Before we delve deeper into the reasons behind opting for actively managed funds, let us first see the difference between active and passive investing.
Let us start with passive investing
What is Passive Investing?
To put it simply, passive investment is the method that eliminates human ideas from the process of determining what to own and when to keep it. Some investors say the concept is rather boring.
It sounds uninteresting and lazy— the two adjectives that are everything but desirable in an investing approach.
In simple words, passive investing means owning the market rather than trying to beat the market. Owning the market implies that you tend to hold a part of everything.
In passive investment, there is a rulebook that defines an index and that index determines the fund.
What is Active Investing?
In this approach, investors’ pool money and hand it over to a fund manager who in turn selects investments based on his or her research, intuition and experience.
This kind of investing is opted by most investors because they feel that the outcome will be more effective.
Beating the Market, or Matching It?
Passive investors consider that beating the market consistently is not possible or is highly unlikely. On the contrary, active managers believe that they can they can beat the market by selecting good stocks and avoiding the bad.
If you combine all the active fund managers, it eventually becomes the market. Thus, there is no way that all fund managers will beat the market.
But the problem is, every fund manager wants to beat its benchmark!
Moreover, with an aim to outperform they end up ringing substantial transaction costs buying and selling stocks. But when adjusted for fees and expenses, majority of the managers trail the market over the long haul.
The Case for Active Investments
Research shows that active managers struggle to outperform the market (net of fees). But still, there is a pocket of the market where a case can be made for active investing.
What about fixed income securities?
Fixed income is an opaque and illiquid marketplace. Thus, unlike equities, there is no central exchange for trading fixed-income securities. In some cases, these fixed income securities do not trade with any frequency that is even near to equities.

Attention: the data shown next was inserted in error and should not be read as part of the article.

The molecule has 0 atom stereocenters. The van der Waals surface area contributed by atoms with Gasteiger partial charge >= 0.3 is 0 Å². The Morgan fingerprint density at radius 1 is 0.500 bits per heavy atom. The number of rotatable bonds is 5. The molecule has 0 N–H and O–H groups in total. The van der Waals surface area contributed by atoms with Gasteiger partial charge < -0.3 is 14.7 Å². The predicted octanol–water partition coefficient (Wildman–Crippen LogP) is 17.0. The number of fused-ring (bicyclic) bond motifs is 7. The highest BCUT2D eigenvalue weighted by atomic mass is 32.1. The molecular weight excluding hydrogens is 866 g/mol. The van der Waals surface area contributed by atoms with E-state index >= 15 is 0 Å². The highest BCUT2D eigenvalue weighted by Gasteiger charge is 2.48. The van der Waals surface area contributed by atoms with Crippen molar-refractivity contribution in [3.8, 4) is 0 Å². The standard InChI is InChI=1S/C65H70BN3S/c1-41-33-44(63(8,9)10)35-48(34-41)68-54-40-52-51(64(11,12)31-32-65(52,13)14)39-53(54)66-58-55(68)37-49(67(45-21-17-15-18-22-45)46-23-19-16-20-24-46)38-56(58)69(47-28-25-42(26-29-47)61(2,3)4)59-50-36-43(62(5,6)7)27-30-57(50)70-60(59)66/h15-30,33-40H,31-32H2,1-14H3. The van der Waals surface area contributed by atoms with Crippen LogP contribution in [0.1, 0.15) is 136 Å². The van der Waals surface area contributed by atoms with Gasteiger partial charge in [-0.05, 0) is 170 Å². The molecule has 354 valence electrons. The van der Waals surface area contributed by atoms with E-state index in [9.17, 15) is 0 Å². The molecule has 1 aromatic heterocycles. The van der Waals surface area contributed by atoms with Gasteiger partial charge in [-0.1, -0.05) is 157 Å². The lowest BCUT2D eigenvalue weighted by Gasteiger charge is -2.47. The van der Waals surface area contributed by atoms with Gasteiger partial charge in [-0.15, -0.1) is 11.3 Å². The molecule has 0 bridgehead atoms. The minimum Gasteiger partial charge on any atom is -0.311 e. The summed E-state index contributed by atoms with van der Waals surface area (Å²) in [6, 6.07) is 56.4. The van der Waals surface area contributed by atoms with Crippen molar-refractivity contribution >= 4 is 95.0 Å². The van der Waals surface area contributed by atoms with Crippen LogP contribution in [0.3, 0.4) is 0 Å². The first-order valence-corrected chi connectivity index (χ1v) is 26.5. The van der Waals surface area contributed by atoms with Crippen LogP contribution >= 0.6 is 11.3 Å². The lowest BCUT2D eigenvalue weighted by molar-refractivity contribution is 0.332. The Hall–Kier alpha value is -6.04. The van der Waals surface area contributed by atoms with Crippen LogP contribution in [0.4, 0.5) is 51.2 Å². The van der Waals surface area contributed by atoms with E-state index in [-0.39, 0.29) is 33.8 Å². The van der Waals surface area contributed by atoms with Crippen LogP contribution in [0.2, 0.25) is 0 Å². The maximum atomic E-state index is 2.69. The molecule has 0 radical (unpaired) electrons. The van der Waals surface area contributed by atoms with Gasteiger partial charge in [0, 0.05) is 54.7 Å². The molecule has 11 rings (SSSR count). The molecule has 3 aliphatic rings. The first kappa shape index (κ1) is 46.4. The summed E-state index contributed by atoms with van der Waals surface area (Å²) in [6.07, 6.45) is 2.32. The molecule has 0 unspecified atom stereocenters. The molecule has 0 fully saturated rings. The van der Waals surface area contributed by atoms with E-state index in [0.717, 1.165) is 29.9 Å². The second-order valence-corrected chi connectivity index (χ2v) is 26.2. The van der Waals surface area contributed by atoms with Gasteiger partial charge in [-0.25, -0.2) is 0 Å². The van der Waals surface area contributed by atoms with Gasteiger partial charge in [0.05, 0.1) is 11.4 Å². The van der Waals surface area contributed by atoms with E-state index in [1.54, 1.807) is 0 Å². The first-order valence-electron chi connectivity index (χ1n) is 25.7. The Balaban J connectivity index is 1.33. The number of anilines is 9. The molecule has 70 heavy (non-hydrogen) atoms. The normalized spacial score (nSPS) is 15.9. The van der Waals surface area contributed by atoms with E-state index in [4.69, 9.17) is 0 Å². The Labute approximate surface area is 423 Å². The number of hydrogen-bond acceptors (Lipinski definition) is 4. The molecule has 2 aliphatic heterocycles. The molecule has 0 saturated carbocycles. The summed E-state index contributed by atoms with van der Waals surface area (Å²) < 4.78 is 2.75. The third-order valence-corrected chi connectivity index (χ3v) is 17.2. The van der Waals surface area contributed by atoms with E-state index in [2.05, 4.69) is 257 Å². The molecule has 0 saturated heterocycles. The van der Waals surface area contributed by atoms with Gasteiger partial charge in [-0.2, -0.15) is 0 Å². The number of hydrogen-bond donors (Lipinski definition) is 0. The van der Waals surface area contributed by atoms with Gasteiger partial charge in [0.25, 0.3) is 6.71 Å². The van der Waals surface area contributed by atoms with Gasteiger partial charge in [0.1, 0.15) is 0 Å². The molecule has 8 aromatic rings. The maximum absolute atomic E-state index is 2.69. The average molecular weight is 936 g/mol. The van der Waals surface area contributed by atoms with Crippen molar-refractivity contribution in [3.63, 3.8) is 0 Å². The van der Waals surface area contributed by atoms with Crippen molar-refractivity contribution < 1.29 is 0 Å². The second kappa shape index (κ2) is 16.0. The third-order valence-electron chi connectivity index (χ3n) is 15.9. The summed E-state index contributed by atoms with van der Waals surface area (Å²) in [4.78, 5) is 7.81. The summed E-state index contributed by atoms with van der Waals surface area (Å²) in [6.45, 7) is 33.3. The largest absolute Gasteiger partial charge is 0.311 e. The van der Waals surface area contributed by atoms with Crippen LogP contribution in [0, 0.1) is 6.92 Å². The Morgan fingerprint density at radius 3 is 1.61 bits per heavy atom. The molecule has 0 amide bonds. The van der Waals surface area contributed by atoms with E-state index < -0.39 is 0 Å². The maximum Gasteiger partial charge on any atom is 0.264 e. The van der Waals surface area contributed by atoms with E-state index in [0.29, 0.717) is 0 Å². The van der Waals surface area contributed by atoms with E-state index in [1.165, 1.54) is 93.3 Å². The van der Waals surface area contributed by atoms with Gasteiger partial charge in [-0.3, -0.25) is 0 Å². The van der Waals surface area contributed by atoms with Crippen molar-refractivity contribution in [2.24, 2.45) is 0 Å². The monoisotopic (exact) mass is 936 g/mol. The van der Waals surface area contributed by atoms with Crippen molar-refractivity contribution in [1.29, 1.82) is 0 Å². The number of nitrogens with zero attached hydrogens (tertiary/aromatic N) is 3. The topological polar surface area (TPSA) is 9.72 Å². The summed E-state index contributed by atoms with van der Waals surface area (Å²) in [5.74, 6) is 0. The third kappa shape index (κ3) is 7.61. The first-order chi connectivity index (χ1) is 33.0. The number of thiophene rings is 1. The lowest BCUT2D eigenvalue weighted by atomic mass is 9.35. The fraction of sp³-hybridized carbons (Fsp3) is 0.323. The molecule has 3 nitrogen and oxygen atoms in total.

If you consider instruments such as municipal bonds, junk bonds, sovereign bonds, etc. there’s significantly less pricing consensus.
Thus, there is merit to the idea of fund managers as far as the debt market is considered. An analysis suggests that active management in the debt market can generate outperformance.
Let us now consider the example of active and passive investment, with the example of the US market.
Performance of the US Capital Market
Despite slight market turmoil witnessed during the first quarter of 2018, the U.S. equity market posted positive returns over 12 months, ending June 30, 2018.
The small-cap segment contributed to the performance with S&P Small Cap 600 returning 20.50%. During the period, 63.46% of large-cap managers, 54.18% of mid-cap managers, and 72.88% of small-cap managers under performed the S&P 500, the S&P Mid Cap 400, and the S&P Small Cap 600 indices respectively.
If you observe, you see that small-caps performed the best, yet, it saw maximum fund managers underperforming the index.
Active Fund Managers Underperformed
The overall performance of active funds improved. Yet, they underperformed their respective benchmark over five years.
For five years, 76.49% large-cap fund managers, 81.74% of mid-cap managers, and 92.90% of small-cap managers did not beat their respective benchmarks.
Fund managers across all international equity categories, over the 1-, 3-, 5-, 10-, and 15-year investment horizons, underperformed their benchmarks.
It is found that the longer the time horizon, in general, the more funds underperformed.
Does that mean in India one should stop looking at active funds?
The answer is No.
Then What About India?
In India, the capital market penetration is in its infancy. Of the total savings of individuals, capital market accounts for less than 10 percent. This opens the door for growth.
India’s macro outlook currently is one of the best among emerging markets, and in fact, it is much better than any time in the past decade.
India, I believe, is a classic example of an economy with many idiosyncratic domestic factors that are less impacted by the headwind of slow global growth.
The economy has the potential to grow at 7-8% for the next decade even with a normally functioning government. Indian corporates have done an exceptional job historically of delivering earnings in line with the nominal GDP growth due to the entrepreneurial nature of the market.
At the base level, we feel the market should compound at a similar level. It is crucial to highlight here that compounding of this alpha over a cycle could have a dramatic impact on the performance of a portfolio.
Thus, an active investor accessing an alpha-rich market such as India could not only beat the benchmark but also generate several times more returns as compared to developed countries such as the US despite a weaker asset class.
Thus, an investor can opt for an actively managed fund, given the scope of returns in the country.
Disclaimer: The views expressed in this post are that of the author and not those of Groww
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